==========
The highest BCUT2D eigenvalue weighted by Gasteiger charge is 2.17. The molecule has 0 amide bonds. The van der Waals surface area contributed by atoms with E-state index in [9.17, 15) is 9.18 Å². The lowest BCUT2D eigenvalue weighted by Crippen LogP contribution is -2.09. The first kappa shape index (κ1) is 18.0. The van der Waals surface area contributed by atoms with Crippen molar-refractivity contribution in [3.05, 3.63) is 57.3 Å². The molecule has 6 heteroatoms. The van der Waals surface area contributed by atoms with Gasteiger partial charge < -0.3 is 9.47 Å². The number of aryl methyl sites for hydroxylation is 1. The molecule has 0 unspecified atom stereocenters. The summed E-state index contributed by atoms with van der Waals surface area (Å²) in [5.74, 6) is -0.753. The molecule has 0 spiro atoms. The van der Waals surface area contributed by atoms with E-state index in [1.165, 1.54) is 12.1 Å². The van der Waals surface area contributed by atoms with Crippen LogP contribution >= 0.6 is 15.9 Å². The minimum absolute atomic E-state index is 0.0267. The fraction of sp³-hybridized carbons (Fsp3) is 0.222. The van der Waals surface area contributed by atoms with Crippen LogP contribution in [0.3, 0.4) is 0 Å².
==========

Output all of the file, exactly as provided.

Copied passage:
The highest BCUT2D eigenvalue weighted by Gasteiger charge is 2.17. The molecule has 0 amide bonds. The van der Waals surface area contributed by atoms with E-state index in [9.17, 15) is 9.18 Å². The lowest BCUT2D eigenvalue weighted by Crippen LogP contribution is -2.09. The first kappa shape index (κ1) is 18.0. The van der Waals surface area contributed by atoms with Crippen molar-refractivity contribution in [3.05, 3.63) is 57.3 Å². The molecule has 6 heteroatoms. The van der Waals surface area contributed by atoms with Gasteiger partial charge < -0.3 is 9.47 Å². The number of aryl methyl sites for hydroxylation is 1. The molecule has 0 unspecified atom stereocenters. The summed E-state index contributed by atoms with van der Waals surface area (Å²) in [5.74, 6) is -0.753. The molecule has 0 spiro atoms. The van der Waals surface area contributed by atoms with E-state index in [1.165, 1.54) is 12.1 Å². The van der Waals surface area contributed by atoms with Crippen LogP contribution >= 0.6 is 15.9 Å². The minimum absolute atomic E-state index is 0.0267. The fraction of sp³-hybridized carbons (Fsp3) is 0.222. The van der Waals surface area contributed by atoms with Crippen LogP contribution in [0.3, 0.4) is 0 Å².